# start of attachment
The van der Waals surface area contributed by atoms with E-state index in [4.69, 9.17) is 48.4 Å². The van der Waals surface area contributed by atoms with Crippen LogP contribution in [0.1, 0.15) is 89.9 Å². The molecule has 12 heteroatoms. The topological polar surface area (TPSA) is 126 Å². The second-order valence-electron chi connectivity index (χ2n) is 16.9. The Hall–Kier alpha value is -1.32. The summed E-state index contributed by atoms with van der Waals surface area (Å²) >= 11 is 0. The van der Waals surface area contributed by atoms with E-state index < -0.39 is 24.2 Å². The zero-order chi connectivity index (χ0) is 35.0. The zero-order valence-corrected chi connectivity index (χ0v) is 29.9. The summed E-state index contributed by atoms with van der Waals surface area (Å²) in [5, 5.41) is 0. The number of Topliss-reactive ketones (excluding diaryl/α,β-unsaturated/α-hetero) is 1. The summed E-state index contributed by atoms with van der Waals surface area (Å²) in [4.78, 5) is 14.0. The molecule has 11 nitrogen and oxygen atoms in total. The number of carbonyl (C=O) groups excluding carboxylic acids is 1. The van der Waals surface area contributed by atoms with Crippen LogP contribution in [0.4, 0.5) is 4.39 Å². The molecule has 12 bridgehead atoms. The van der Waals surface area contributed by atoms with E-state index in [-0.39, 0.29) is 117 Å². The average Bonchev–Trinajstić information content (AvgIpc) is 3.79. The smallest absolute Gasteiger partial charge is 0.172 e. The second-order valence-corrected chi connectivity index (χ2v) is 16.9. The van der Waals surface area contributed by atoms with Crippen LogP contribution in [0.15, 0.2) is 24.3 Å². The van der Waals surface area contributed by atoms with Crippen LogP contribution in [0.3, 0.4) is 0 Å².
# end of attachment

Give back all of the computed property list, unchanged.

The van der Waals surface area contributed by atoms with E-state index in [4.69, 9.17) is 48.4 Å². The van der Waals surface area contributed by atoms with Crippen LogP contribution in [0.1, 0.15) is 89.9 Å². The molecule has 12 heteroatoms. The topological polar surface area (TPSA) is 126 Å². The second-order valence-electron chi connectivity index (χ2n) is 16.9. The Hall–Kier alpha value is -1.32. The summed E-state index contributed by atoms with van der Waals surface area (Å²) >= 11 is 0. The van der Waals surface area contributed by atoms with E-state index < -0.39 is 24.2 Å². The zero-order chi connectivity index (χ0) is 35.0. The zero-order valence-corrected chi connectivity index (χ0v) is 29.9. The summed E-state index contributed by atoms with van der Waals surface area (Å²) in [5, 5.41) is 0. The number of Topliss-reactive ketones (excluding diaryl/α,β-unsaturated/α-hetero) is 1. The summed E-state index contributed by atoms with van der Waals surface area (Å²) in [4.78, 5) is 14.0. The molecule has 11 nitrogen and oxygen atoms in total. The number of carbonyl (C=O) groups excluding carboxylic acids is 1. The van der Waals surface area contributed by atoms with Crippen LogP contribution in [0.4, 0.5) is 4.39 Å². The molecule has 12 bridgehead atoms. The van der Waals surface area contributed by atoms with E-state index in [-0.39, 0.29) is 117 Å². The average Bonchev–Trinajstić information content (AvgIpc) is 3.79. The smallest absolute Gasteiger partial charge is 0.172 e. The second-order valence-corrected chi connectivity index (χ2v) is 16.9. The van der Waals surface area contributed by atoms with Crippen LogP contribution in [0.15, 0.2) is 24.3 Å². The van der Waals surface area contributed by atoms with Crippen LogP contribution in [0.3, 0.4) is 0 Å².